math
posted by Suzy on .
A battalion 20 miles long advances 20 miles.
During this time, a messenger on a horse travels from the rear of the battalion to the
front and immediately turns around, ending up precisely at the rear of the battalion
upon the completion of the 20mile journey. How far has the messenger traveled?

An interesting problem!
We have to realize that the speed of the battalion is irrelevant. It is the ratio of the speed of the messenger, with respect to the battalion that matters.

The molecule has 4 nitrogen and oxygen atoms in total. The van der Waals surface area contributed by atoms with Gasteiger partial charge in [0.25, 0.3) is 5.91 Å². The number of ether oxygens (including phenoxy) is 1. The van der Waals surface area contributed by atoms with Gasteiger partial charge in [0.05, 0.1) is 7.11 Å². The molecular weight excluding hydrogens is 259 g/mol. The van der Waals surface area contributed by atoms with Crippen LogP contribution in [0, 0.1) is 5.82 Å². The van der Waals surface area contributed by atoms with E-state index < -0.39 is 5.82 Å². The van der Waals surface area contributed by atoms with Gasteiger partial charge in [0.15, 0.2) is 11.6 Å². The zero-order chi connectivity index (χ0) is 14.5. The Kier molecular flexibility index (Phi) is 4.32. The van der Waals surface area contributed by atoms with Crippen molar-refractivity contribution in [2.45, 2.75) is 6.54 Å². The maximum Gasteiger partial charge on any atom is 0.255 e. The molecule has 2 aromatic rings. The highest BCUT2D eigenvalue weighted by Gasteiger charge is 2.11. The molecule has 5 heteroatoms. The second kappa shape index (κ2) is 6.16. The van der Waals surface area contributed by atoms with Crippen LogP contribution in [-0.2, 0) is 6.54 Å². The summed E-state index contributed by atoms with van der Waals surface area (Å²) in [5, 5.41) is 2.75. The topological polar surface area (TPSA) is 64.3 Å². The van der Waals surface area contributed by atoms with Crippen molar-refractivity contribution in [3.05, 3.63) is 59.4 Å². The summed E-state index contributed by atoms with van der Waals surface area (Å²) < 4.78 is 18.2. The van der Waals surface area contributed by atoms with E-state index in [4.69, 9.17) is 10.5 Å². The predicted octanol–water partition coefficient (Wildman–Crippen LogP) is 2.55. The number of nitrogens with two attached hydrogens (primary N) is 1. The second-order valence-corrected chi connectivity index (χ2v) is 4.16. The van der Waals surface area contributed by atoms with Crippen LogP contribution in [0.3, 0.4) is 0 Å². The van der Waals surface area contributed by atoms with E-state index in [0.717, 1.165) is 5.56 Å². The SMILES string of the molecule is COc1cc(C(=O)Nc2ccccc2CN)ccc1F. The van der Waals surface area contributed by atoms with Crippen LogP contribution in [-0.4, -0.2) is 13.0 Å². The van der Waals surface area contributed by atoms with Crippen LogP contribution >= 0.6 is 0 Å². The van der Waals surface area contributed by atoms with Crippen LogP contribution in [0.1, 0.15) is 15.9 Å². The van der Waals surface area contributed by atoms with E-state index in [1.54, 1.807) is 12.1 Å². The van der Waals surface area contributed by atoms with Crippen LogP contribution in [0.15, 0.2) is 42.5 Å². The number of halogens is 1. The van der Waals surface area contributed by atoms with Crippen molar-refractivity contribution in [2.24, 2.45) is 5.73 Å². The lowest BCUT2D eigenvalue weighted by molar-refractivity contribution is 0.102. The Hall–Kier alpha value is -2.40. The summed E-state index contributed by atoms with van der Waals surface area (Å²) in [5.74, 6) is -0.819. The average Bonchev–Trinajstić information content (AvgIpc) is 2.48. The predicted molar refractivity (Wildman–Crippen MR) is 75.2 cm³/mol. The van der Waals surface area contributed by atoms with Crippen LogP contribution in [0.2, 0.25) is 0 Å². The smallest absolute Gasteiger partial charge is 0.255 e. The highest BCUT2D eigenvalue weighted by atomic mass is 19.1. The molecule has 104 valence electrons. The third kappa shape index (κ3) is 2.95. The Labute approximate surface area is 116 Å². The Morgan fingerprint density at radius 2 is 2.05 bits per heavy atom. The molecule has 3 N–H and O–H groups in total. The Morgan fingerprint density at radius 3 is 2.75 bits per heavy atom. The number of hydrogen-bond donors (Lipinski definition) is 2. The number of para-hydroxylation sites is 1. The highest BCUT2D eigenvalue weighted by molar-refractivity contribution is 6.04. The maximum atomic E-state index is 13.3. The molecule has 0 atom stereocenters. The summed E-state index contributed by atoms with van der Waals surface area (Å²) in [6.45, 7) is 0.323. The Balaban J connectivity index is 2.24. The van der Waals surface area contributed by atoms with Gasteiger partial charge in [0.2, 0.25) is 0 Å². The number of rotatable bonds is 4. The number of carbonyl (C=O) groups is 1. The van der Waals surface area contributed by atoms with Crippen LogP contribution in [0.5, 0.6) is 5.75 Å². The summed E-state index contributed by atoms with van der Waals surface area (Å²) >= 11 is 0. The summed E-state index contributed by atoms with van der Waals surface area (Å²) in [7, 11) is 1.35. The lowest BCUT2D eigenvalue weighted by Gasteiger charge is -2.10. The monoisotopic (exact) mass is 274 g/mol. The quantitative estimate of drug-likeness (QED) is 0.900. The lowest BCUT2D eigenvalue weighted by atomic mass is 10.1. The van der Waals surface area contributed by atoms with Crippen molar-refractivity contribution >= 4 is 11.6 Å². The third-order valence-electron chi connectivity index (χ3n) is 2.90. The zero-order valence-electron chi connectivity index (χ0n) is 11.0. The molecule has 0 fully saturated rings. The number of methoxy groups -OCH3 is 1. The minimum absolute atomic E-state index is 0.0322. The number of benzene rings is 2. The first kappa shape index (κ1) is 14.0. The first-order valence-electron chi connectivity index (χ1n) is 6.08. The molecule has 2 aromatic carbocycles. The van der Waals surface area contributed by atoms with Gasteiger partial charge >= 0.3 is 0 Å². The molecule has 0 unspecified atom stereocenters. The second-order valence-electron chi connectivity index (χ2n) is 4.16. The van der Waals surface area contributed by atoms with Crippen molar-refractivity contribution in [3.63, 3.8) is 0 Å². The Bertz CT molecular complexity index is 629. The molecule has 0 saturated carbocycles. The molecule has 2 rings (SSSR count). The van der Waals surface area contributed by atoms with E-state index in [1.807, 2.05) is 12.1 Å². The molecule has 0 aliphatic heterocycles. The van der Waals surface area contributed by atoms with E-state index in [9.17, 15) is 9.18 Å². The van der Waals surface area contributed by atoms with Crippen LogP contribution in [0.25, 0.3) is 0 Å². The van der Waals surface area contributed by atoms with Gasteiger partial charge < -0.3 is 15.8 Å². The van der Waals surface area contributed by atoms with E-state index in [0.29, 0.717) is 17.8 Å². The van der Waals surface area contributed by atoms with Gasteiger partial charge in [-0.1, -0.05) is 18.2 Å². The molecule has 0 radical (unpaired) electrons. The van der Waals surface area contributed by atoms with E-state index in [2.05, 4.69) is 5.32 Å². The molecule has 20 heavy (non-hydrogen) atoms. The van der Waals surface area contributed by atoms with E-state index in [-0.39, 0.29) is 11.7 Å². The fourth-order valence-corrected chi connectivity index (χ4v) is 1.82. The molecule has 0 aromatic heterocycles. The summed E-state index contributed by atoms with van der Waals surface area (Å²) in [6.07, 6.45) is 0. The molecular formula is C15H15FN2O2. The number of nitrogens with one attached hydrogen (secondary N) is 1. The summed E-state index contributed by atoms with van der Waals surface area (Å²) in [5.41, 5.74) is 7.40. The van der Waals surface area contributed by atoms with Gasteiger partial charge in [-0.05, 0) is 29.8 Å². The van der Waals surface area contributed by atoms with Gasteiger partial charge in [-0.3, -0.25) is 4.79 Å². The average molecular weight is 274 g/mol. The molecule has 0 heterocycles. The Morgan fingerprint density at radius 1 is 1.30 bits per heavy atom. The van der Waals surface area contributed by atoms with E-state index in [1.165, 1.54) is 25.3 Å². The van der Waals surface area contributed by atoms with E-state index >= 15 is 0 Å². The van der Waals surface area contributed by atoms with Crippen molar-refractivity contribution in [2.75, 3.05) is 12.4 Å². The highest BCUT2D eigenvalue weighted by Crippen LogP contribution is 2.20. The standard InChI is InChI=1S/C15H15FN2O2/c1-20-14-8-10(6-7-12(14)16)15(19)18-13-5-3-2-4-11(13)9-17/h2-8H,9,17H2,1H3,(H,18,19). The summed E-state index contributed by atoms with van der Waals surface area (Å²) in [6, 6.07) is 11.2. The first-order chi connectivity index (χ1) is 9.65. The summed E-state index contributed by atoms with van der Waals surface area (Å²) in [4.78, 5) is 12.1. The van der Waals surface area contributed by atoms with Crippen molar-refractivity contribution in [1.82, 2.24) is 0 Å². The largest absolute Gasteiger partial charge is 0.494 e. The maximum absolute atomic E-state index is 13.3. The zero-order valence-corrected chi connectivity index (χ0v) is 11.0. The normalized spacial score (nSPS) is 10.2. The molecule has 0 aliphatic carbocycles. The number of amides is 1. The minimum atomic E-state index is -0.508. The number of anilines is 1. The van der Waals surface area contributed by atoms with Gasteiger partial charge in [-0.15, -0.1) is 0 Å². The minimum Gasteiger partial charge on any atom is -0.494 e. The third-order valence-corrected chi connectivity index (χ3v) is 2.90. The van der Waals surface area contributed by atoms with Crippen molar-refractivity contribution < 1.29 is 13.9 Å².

Assume the battalion's speed is 1 mph, thus we look for the speed of the messenger y mph.
Time for messenger to go to the front,
t1= 20 miles / (y1)
Time for messenger to go back to the rere,
t2 = 20 miles / (y+1)
So the messenger has advanced (t1t2)y miles over the mission, or
y(t1t2)=20
20y/(y1)20y/(y+1) = 20
y cannot be 1 (or he'll never catch up), so we can multiply both sides by (y1)(y+1) to get:
20y(y+1)20y(y1) = 20(y1)(y+1)
Simplifying
y²2y1=0
Solve the quadratic to get:
y=1+√2
Check:
y(20/(y+1)20/(y1))=20 OK.
Solve for total distance travelled
= y(t1+t2)
(approx. 48.3 miles)